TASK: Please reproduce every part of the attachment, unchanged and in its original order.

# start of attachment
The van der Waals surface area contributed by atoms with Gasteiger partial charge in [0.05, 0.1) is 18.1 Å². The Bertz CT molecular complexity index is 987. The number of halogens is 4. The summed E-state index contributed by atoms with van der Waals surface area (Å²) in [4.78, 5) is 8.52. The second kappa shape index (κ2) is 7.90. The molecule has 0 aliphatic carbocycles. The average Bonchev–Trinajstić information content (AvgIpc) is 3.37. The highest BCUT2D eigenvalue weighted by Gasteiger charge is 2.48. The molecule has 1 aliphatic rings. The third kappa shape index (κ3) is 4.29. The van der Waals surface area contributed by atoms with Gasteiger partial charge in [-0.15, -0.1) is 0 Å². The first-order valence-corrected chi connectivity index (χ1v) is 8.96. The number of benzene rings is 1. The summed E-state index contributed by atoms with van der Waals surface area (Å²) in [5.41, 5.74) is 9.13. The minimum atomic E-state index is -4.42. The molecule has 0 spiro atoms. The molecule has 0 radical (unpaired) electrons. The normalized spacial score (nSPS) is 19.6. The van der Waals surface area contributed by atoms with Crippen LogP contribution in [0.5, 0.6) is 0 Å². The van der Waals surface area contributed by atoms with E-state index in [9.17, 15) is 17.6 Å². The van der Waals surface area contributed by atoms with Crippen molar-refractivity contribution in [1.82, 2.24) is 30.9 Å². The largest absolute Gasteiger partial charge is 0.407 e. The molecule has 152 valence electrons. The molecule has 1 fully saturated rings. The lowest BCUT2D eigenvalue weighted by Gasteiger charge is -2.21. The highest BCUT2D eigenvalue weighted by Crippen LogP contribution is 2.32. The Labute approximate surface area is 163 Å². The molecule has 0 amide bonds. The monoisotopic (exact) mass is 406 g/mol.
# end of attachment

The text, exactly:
The van der Waals surface area contributed by atoms with Gasteiger partial charge in [0.05, 0.1) is 18.1 Å². The Bertz CT molecular complexity index is 987. The number of halogens is 4. The summed E-state index contributed by atoms with van der Waals surface area (Å²) in [4.78, 5) is 8.52. The second kappa shape index (κ2) is 7.90. The molecule has 0 aliphatic carbocycles. The average Bonchev–Trinajstić information content (AvgIpc) is 3.37. The highest BCUT2D eigenvalue weighted by Gasteiger charge is 2.48. The molecule has 1 aliphatic rings. The third kappa shape index (κ3) is 4.29. The van der Waals surface area contributed by atoms with Gasteiger partial charge in [-0.15, -0.1) is 0 Å². The first-order valence-corrected chi connectivity index (χ1v) is 8.96. The number of benzene rings is 1. The summed E-state index contributed by atoms with van der Waals surface area (Å²) in [5.41, 5.74) is 9.13. The minimum atomic E-state index is -4.42. The molecule has 0 spiro atoms. The molecule has 0 radical (unpaired) electrons. The normalized spacial score (nSPS) is 19.6. The van der Waals surface area contributed by atoms with Crippen LogP contribution in [0.5, 0.6) is 0 Å². The van der Waals surface area contributed by atoms with E-state index in [9.17, 15) is 17.6 Å². The van der Waals surface area contributed by atoms with Crippen molar-refractivity contribution in [1.82, 2.24) is 30.9 Å². The largest absolute Gasteiger partial charge is 0.407 e. The molecule has 152 valence electrons. The molecule has 1 fully saturated rings. The lowest BCUT2D eigenvalue weighted by Gasteiger charge is -2.21. The highest BCUT2D eigenvalue weighted by Crippen LogP contribution is 2.32. The Labute approximate surface area is 163 Å². The molecule has 0 amide bonds. The monoisotopic (exact) mass is 406 g/mol.